Another word you should look for is “scalable.” This means that the product is designed to be easily compatible with other pieces of gear, making it easy to expand your system as your needs grow. You can learn more about building a future-proofed setup in our article, Scalable AV Systems.

Check Your Room Acoustics

Before adding anything to your space to make it sound better, evaluate the space. As we discussed in a prior article, Optimizing Your House of Worship’s Acoustics, it’s still possible to have the best-sounding gear and a professional operator, and still have your audio sound bad if the space isn’t properly prepared.

Get Help from an Audio Pro

Once you have a basic idea of your needs, you may want to consult an audio professional to help you find the best solutions to reach those goals. Look for a contractor or integrator who specializes in HOW setups. A pro will ensure your gear is installed correctly and create any settings that will streamline your volunteers’ workflow. With some gear, it may be possible for the installer to “lock” settings so that volunteers can’t accidentally change them.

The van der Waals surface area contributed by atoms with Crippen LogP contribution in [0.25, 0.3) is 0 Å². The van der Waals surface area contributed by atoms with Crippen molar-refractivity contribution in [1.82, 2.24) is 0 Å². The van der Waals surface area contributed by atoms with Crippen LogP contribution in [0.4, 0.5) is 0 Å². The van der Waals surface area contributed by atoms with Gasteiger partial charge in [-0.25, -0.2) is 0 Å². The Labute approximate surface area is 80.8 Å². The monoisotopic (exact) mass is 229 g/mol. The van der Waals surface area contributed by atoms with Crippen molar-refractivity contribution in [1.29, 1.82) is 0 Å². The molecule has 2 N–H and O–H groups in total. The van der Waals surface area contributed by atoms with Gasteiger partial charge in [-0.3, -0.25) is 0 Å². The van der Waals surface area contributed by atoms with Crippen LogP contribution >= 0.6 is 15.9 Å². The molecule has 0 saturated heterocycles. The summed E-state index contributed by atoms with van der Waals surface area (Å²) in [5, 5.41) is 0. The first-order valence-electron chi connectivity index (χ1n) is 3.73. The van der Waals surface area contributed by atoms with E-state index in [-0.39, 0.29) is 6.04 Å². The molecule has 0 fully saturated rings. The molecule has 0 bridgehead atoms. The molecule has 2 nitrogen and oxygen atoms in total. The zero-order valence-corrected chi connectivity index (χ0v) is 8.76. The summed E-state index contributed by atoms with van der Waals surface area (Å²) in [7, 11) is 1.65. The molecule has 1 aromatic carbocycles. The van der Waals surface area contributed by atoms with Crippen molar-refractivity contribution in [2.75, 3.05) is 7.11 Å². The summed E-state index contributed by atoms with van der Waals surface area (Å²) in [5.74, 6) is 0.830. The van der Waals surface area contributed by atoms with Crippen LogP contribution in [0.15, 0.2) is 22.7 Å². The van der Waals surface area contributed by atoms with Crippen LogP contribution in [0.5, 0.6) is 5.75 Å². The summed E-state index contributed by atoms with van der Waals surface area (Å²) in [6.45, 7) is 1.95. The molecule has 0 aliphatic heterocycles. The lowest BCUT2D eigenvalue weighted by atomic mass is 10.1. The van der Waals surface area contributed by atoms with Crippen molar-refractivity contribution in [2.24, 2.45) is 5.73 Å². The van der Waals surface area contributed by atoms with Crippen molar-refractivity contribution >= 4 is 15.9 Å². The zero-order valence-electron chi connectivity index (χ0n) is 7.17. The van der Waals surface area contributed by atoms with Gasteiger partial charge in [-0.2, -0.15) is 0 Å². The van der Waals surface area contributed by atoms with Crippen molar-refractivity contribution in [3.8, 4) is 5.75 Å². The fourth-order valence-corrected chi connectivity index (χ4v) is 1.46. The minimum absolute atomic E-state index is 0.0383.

Organize Your AVL Team

Before asking for general volunteers, it’s a good idea to find someone with prior experience willing to serve as the AVL team’s leader. This role will create a consistent workflow and operating style, coordinate volunteer schedules and train new users, test and perform routine upkeep on the gear, and be responsible for contacting a professional for any repairs or other necessary maintenance.


With all the technology involved in a single setup (including microphones, speakers, musical instruments, monitoring equipment, video projectors and switchers, cameras, and more), there are myriad moving pieces your AVL team must coordinate successfully.

The First Step: Turn Everything On

Not only do you want everything up and running well before service so that you can do soundchecks, rehearsals, or other run-throughs with your gear, but it’s also vital to routinely test equipment to prevent any glitches from happening mid-service. As you power up your audio, video, and lighting system, check components for burned-out or flickering lightbulbs, low batteries, damaged cables, dirty mic grilles, and so on, and replace components as needed.

On the Stage